Good Advice: The Chicago Architecture River Cruise
As soon as I booked my flight to Chicago, I put a shout out on social media asking for suggestions of must-do activities. The response was overwhelming–I had friends and followers suggesting everything from specific deep-dish pizza places to Segway tours (sorry, I’m not getting on another Segway. I’m just not.) But the one thing that almost everyone listed was the Architecture River Cruise offered by the Chicago Architecture Foundation. And I thought hey, I like rivers. I like cruises. And I like architecture. I’m there.
I’m so glad I took that advice. Maybe next time, I’ll do the segway tour. That’s how good the advice was. I loved the CAF River Cruise and maintain that it was the absolute best way to kick off a visit to the White, the Windy, THE City (I. Love. Chicago.)
Reasons I Loved the Chicago Architecture Foundation River Cruise
–It was relaxing. Instead of schlepping around the city powered by my own two feet, I sat my butt in a chair and looked up. Which is good, because there’s a lot to look up at in Chicago (I tried to fix that grammar; it is unfixable). And I’m confident that had I toured on foot, I would have been a clumsy menace to myself and others. So really, taking this tour is a question of safety. I assure you.
–It was informative. This tour really was a 90-minute course in the history of Chicago, using architecture as the guiding theme. And, more than that, because the city is still growing and changing, I learned a lot about present-day Chicago as well. I learned about Burnham and his vision of ‘Paris on the Prairie’–which I feel he achieved–and the sneaky way he went about creating buy-in for the new plans among citizens (every 7th and 8th grader had to study the new plans; they were tested on this knowledge).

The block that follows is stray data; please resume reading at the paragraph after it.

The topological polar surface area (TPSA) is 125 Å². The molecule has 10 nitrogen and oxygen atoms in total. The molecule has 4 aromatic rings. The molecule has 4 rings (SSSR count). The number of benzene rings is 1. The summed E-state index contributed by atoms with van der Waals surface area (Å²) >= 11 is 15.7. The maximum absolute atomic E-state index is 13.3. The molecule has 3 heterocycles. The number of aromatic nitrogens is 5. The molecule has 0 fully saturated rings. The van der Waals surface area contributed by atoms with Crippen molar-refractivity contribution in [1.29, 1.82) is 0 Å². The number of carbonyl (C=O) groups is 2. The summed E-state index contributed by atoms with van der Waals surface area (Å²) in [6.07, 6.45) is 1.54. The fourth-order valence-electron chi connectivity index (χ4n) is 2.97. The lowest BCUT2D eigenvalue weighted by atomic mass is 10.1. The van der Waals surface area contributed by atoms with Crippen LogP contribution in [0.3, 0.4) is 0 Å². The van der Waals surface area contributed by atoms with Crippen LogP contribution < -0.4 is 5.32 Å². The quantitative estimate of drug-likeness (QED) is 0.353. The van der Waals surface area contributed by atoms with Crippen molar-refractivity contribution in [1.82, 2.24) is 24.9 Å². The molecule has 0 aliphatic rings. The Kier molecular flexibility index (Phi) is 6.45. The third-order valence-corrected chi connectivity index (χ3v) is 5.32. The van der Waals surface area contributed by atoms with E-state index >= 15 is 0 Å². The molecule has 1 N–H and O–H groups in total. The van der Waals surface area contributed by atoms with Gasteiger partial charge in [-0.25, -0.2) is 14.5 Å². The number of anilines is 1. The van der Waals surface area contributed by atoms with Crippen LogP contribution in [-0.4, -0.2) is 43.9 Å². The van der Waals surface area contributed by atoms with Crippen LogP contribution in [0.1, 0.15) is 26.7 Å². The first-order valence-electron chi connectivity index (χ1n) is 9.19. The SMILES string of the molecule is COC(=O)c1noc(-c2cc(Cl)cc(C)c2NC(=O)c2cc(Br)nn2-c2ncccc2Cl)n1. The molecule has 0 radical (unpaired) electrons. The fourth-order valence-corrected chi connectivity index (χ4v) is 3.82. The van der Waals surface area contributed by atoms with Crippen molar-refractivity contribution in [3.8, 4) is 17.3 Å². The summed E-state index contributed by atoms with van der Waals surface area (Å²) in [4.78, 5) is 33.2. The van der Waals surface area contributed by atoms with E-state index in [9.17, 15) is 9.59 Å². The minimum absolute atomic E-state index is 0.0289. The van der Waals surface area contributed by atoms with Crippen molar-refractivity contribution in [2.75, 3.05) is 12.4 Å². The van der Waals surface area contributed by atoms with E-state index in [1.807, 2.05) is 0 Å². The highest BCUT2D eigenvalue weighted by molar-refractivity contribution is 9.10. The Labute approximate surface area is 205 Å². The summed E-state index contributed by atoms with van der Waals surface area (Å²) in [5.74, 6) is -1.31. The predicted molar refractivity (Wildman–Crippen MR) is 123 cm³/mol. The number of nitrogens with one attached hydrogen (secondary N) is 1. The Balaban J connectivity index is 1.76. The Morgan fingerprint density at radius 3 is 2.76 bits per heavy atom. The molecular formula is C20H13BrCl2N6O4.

–It was inspirational. A lot of the iconic (and crazy-tall) buildings in Chicago shouldn’t be able to exist. On this cruise, I learned how smart, industrious men found ways to make these skyscrapers structurally sound–enough to withstand the wind in the windy city. I learned how elevators were cleverly designed and laid out within the train station to make room for the trains themselves.
–It was a sensory experience. When you are on the water, there’s wind and sunshine and occasional smells floating around from neighboring restaurants and factories. One part of the river smelled so much like chocolate it was almost unbearable (just thinking about it now makes my mouth water); another section smelled like french fries. I think we also sailed near a brewery–possibly a microbrewery–because at one point the smell of warm hops filled the air (they did not smell ‘micro’, but they may well have been…)
–I was moved to tears. I don’t know why, but something about the skyline of Chicago brought tears to my eyes. As we sailed out into Lake Michigan for the last leg of the cruise–supposedly to view Navy Pier, though the view of the skyline was the real highlight–I was overcome by awe for what mere man can create. I’ve been moved to tears by the beauty of nature–standing in an open field in Yosemite Valley, watching clouds float past the Blue Ridge Mountains–but never before by the beauty of that-which-man-built. That is, until I viewed Chicago from the water.
–There were dozens of amazing photo opportunities. Because Chicago burned, it was rebuilt purposefully. According to the tour guide, when they rebuilt the city, the first thing a building had to be was fireproof; the second thing a building had to be was beautiful. But don’t take my words for it–take my photos…
In case you are not still convinced, I shall put it in capital, bold letters for you: IF YOU ARE VISITING CHICAGO, FOR THE LOVE OF ALL THAT IS GOOD AND BEAUTIFUL IN THE WORLD, TAKE THIS TOUR. Or, you know, don’t. It’s totally up to you.